The course was geared around creating traditionally-produced images and textures, and using Photoshop's layering, colouring and rendering techniques to create illustrations for a number of different publications. We had four different briefs, which I'll list below.
It was taught by Illustrator and film storyboarder, and general professional Creative Bill Wright, who was a great tutor and really got everyone involved in a very positive way. I'd done a course at St. Martin's before, and the tutor had been a bit intimidating, so I was very pleased with the way this week was being taught - it was obviously intensive (we had to pretty much finish a new illustration every day) but it was done in such a casual, comfortable and engaging way that it didn't seem like very much work at all!
Brief 1: Create a series of hand-drawn pencil images geared around the theme of either a workplace, kitchen or make-up table, and then compose them around an article template.
So I went for Kitchen, and the article name we were given was 'Kitchen Madness'. I didn't really like the font they used in the article template, so I changed it up a little with one of the fonts I had on my laptop. I originally was going to do a design geared around a drawing I did inspired by that iconic war-time poster of the housewife with the tie in her hair rolling her sleeve up, but in the end I decided a more cutes-y them might be a better shout. Here's what I came up with:
This is a bit rough, and I don't think its the best I could have done but as we had limited time and just the images we'd already drawn to work with, I think it came out pretty good!
Brief 2: Create an illustration based around an article from a newspaper.
So I (being the positive soul that I am) chose a story about a mental health patient who, due to apparent neglect by the NHS killed herself. The story was about the mistreatment of mental health patients. Unfortunately I didn't get a chance to scan the story, so I had to draft the title from memory and added in some template text just to get an idea of how the composition would look on paper.
I did like it, but I maybe went a bit off-piece with the design...I'm not sure my style (at the moment) is quite right for editorial work, but that doesn't mean I didn't learn! I made this using some hand-made colours/textures that I'd scanned in, and an inked drawing of a figure. It came out looking a bit like it had been digitally made rather than traditionally created but as a stand-alone piece I don't mind it!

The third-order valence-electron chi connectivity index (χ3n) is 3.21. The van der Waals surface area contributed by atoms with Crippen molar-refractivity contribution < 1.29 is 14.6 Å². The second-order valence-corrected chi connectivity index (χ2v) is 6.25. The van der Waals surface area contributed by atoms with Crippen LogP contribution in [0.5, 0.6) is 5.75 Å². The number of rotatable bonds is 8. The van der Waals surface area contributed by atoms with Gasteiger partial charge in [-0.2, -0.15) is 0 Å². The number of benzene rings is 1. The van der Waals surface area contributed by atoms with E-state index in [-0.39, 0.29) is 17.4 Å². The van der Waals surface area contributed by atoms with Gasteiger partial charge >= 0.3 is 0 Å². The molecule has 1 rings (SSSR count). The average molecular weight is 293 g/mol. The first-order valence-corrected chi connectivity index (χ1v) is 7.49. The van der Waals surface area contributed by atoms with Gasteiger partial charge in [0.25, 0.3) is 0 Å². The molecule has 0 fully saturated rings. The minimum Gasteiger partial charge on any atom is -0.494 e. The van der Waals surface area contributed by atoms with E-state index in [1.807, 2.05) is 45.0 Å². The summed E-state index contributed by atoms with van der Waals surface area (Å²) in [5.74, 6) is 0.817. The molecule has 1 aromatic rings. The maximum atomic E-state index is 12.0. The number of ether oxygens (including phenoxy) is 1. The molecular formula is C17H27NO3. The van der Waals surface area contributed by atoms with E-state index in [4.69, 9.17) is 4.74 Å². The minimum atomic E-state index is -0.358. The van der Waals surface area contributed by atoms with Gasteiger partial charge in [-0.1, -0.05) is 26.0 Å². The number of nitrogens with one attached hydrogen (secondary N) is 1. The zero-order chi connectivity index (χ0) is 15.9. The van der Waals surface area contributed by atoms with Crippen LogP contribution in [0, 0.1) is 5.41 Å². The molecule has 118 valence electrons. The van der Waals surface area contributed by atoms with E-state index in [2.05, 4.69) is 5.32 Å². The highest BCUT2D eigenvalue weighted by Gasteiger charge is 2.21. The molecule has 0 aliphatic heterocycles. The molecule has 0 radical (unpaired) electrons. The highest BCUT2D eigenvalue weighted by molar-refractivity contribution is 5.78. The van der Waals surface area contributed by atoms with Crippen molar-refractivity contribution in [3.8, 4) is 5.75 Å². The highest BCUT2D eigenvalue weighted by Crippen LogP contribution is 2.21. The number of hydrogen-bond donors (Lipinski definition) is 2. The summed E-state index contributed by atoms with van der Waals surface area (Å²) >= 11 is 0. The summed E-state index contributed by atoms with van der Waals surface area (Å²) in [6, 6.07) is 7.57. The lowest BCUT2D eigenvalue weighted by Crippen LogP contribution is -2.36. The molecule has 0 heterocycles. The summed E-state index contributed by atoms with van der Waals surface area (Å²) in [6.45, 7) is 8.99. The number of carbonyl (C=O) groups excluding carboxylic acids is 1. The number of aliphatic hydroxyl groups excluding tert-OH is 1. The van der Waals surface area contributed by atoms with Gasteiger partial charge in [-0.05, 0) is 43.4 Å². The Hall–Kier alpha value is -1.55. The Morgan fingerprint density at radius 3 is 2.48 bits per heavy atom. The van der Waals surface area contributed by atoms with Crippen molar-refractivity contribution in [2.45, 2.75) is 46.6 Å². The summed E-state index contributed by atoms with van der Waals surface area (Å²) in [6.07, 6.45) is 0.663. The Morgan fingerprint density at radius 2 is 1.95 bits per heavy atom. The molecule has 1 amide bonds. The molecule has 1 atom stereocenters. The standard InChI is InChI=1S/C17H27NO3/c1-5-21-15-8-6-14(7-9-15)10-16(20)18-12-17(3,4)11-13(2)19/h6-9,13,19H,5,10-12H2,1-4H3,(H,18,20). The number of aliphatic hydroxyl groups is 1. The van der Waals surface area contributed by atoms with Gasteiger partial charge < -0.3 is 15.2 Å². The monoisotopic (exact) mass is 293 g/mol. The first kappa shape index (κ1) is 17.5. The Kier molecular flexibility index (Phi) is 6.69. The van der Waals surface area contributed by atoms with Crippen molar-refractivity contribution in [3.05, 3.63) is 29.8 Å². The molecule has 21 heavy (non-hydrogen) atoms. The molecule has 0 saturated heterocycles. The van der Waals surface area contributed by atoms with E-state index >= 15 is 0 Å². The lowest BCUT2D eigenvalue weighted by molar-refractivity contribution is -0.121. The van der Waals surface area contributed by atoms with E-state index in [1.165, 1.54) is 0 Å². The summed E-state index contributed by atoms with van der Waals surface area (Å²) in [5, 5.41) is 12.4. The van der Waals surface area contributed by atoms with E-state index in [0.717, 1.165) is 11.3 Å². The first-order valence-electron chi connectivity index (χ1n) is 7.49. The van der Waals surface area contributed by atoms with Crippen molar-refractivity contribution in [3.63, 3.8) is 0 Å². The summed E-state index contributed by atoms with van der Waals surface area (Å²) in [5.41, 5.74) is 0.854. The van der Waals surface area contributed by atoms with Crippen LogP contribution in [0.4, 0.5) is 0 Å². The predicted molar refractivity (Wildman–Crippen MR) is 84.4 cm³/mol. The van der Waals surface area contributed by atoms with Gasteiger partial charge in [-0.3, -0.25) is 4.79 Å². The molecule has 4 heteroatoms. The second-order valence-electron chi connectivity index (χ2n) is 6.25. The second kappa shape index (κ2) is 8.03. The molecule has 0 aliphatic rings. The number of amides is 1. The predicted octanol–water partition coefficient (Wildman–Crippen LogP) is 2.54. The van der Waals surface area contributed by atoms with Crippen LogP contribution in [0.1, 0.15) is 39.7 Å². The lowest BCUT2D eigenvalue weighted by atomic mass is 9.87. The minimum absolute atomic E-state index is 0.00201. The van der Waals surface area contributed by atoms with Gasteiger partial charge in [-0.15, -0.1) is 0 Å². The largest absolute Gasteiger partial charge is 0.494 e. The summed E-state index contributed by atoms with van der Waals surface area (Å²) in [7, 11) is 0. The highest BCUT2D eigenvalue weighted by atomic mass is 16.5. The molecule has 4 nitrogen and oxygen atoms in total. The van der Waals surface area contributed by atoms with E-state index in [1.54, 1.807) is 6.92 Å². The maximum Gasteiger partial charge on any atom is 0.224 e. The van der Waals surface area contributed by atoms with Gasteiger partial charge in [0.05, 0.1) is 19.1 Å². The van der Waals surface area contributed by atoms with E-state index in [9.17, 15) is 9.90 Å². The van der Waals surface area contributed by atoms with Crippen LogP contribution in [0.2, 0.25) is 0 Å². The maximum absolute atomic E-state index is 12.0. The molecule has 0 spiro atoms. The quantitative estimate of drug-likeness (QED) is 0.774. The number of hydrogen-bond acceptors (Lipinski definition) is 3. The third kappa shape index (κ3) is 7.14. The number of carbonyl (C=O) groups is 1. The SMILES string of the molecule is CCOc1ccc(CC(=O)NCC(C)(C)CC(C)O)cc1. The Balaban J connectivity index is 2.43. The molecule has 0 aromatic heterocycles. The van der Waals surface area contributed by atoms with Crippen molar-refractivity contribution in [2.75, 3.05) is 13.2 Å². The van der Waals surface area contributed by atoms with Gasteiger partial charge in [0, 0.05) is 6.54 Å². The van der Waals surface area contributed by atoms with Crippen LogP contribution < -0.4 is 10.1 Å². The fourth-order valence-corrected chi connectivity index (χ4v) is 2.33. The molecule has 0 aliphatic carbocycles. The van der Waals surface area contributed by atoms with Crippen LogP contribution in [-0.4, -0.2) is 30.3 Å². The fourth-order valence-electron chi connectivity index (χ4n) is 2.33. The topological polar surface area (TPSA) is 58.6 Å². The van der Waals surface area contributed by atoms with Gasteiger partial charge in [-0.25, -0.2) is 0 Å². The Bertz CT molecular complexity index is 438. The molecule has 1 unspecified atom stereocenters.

Brief 3: Create a reportage-style image, either from life or a photo.
Reportage is basically where the illustrator will either be present at the story (i.e, in the courtroom) and sketch whilst the story is happening, or draw from photos that are relevant to the piece. I found an old photo from Reading Festival in 2009 of me and all of my friends sitting around the campsite, though I changed a few things while I was drawing to make it more moody. I think it came out well, though I'm not great with watercolour really, and I'm not used to using a rough, messy style so it was out of my comfort zone, whilst a load of the other students were really used to that so I felt like a bit of an amateur. I like the finished piece though:
I inked the sketch I'd done from the photo, then I painted the watercolours on some tracing paper and put them together in Photoshop.
Brief 4: Create a series of three themed illustrations, using all the techniques learnt during the course.
I think this was my best one, to be honest! Fantasy has always been my forte, and this one actually formed from a doodle I was drawing while I was waiting for my watercolours from Brief 3 to dry. It began with a sort of wooden/stone-type figure, and then she became the focus of all three images. Her arm in the first image is actually because I couldn't find a position I liked it in, so decided to have it crumbling away instead. That, then, became the underlying theme (whatever the theme was, ha)
These definitely took the longest - I scanned the pencil sketches, painted in some basic colours with india ink on tracing paper, shaded with charcoal on some more tracing paper, then put them all in together. The watercolours were actually just the spare paper I'd used to dab my watercolour brush on, but that's why you should never throw anything away! The background was actually just the back of my sketchbook, which I decided I liked the look of so scanned that in and manipulated the colour!
Anyway, that's all that I have to report, hopefully I'll update again soon if I can get my life together!